Creating and Joining Workgroup Information Files

When you open a database, Microsoft Access reads the workgroup information file to find out who is allowed to access the database. If security was put into place, you will be prompted for the user ID and password. The first hands-on in this chapter will walk you through the steps required to create and join a new workgroup information file. Once you join the workgroup, you will create a new Access database and set up a password for the Admin user. This information will be saved in the workgroup information file that you've just joined.

The workgroup information file is created using the Workgroup Administrator. This option is available from the Tools menu after you launch the Microsoft Access application and before you open a specific database file. To work with this chapter's example procedures, you will create a new workgroup information file in Hands-On 17-1.

For more information on using Workgroup Administrator, workgroup information files, and securing Microsoft Access databases using the built-in user interface, start Microsoft Access and choose Help | Show Office Assistant.

Part II

Type Workgroup Adminstrator in the search box and click Search. You can also type this search string after pressing F1 in the Database window.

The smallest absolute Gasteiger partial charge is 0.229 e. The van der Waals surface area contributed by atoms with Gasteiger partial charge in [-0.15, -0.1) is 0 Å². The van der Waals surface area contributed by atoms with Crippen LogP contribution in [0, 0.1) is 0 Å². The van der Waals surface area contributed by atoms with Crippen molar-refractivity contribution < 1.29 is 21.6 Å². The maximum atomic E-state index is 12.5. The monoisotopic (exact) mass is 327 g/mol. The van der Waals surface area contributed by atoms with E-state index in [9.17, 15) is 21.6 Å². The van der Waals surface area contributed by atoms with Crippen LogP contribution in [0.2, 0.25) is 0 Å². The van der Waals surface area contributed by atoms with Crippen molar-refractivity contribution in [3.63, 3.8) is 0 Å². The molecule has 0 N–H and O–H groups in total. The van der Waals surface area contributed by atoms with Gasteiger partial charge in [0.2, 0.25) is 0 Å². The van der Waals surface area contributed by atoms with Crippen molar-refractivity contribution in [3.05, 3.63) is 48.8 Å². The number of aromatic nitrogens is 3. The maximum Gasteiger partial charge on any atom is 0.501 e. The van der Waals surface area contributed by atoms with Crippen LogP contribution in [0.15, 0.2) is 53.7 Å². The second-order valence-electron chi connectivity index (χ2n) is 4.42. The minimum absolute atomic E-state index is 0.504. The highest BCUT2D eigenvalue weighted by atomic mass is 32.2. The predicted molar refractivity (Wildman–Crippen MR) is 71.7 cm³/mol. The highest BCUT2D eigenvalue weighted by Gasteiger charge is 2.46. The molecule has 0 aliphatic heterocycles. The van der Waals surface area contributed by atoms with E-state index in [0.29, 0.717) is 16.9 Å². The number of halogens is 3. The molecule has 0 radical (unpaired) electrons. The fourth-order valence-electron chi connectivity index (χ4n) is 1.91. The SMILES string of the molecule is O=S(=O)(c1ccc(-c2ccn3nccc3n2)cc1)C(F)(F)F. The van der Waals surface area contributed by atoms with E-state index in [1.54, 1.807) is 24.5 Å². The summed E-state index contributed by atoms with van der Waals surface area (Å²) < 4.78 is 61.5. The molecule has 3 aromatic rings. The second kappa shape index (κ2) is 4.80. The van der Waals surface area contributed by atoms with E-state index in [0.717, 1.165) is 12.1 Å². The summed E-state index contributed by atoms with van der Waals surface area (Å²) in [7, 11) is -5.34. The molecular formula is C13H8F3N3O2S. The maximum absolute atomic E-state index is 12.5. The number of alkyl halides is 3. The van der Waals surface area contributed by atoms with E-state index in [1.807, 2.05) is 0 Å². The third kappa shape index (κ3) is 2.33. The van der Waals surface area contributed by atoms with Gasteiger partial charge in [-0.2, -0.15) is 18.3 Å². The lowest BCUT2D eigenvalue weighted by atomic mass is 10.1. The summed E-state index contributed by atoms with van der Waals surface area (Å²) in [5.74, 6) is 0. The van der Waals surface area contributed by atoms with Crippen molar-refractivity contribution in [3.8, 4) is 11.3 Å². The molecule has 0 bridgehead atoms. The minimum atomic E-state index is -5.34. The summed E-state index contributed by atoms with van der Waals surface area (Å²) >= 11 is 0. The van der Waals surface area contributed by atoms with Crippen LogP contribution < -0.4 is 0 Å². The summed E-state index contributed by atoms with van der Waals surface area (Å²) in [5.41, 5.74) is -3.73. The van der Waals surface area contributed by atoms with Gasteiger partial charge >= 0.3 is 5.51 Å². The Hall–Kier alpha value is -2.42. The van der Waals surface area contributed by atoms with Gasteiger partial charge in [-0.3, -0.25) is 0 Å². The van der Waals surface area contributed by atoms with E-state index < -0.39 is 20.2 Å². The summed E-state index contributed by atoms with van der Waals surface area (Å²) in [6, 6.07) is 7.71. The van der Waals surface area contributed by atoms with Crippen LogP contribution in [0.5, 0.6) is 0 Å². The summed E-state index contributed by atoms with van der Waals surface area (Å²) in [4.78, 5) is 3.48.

Our first project in this chapter will create a secured Microsoft Access database. Securing a database is a complex process that can be achieved in more than one way. You can use the options available on the Tools | Security menu to manually secure your database or you can run a User-Level Security Wizard as demonstrated in Custom Project 17-1. Securing a database boils down to creating a new workgroup information file, adding a new member to the Admins group, and removing the default Admin user from that group. You also need to remove permissions from the Admin user and from the Users group, and assign permissions to your own groups that you create.

Don't be discouraged if you need to go over the security steps more than once. Access security is complex and can be approached from many different angles. Books of several hundred pages have been written to explain its inner workings. The approach presented here will simply provide us with a secured Access database file we will use to perform the programming exercises in this chapter. Although you could learn how to use the ADOX commands for managing security using the currently open unsecured Access database, I think this particular approach will give you a better set of skills to begin with. So let's begin.

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